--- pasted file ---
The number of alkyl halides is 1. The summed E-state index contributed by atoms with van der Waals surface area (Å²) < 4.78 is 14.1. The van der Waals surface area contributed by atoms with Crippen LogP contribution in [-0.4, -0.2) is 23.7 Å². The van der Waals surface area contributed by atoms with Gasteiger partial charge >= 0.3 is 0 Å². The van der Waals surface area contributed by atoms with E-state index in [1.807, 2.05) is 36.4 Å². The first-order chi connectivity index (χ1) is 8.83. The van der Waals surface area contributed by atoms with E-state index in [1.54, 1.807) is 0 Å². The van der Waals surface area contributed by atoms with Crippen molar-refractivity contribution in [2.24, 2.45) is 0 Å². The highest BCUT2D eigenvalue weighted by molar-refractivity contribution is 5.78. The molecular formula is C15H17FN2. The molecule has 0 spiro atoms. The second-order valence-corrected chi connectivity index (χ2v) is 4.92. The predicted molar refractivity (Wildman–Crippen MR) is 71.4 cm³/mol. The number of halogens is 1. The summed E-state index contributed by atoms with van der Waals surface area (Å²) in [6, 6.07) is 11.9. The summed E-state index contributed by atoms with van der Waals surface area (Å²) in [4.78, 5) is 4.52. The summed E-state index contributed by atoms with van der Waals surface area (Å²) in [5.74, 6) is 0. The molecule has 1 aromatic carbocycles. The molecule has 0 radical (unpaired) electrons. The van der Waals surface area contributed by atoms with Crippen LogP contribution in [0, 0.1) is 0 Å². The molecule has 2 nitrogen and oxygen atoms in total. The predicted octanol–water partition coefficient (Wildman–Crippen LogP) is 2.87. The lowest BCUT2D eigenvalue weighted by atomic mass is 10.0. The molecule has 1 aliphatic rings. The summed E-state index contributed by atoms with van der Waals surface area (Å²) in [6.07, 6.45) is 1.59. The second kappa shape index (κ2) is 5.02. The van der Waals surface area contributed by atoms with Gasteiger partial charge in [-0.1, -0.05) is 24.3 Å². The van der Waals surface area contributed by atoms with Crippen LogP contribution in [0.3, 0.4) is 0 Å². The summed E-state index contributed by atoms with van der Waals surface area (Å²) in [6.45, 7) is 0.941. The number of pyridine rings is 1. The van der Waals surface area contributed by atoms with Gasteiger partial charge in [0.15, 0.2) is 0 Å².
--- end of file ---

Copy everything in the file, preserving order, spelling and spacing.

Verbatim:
The number of alkyl halides is 1. The summed E-state index contributed by atoms with van der Waals surface area (Å²) < 4.78 is 14.1. The van der Waals surface area contributed by atoms with Crippen LogP contribution in [-0.4, -0.2) is 23.7 Å². The van der Waals surface area contributed by atoms with Gasteiger partial charge >= 0.3 is 0 Å². The van der Waals surface area contributed by atoms with E-state index in [1.807, 2.05) is 36.4 Å². The first-order chi connectivity index (χ1) is 8.83. The van der Waals surface area contributed by atoms with E-state index in [1.54, 1.807) is 0 Å². The van der Waals surface area contributed by atoms with Crippen molar-refractivity contribution in [2.24, 2.45) is 0 Å². The highest BCUT2D eigenvalue weighted by molar-refractivity contribution is 5.78. The molecular formula is C15H17FN2. The molecule has 0 spiro atoms. The second-order valence-corrected chi connectivity index (χ2v) is 4.92. The predicted molar refractivity (Wildman–Crippen MR) is 71.4 cm³/mol. The number of halogens is 1. The summed E-state index contributed by atoms with van der Waals surface area (Å²) in [6, 6.07) is 11.9. The summed E-state index contributed by atoms with van der Waals surface area (Å²) in [4.78, 5) is 4.52. The summed E-state index contributed by atoms with van der Waals surface area (Å²) in [5.74, 6) is 0. The molecule has 1 aromatic carbocycles. The molecule has 0 radical (unpaired) electrons. The van der Waals surface area contributed by atoms with Crippen LogP contribution in [0, 0.1) is 0 Å². The molecule has 2 nitrogen and oxygen atoms in total. The predicted octanol–water partition coefficient (Wildman–Crippen LogP) is 2.87. The lowest BCUT2D eigenvalue weighted by atomic mass is 10.0. The molecule has 1 aliphatic rings. The summed E-state index contributed by atoms with van der Waals surface area (Å²) in [6.07, 6.45) is 1.59. The second kappa shape index (κ2) is 5.02. The van der Waals surface area contributed by atoms with Gasteiger partial charge in [-0.1, -0.05) is 24.3 Å². The van der Waals surface area contributed by atoms with Crippen LogP contribution in [0.3, 0.4) is 0 Å². The summed E-state index contributed by atoms with van der Waals surface area (Å²) in [6.45, 7) is 0.941. The number of pyridine rings is 1. The van der Waals surface area contributed by atoms with Gasteiger partial charge in [0.15, 0.2) is 0 Å².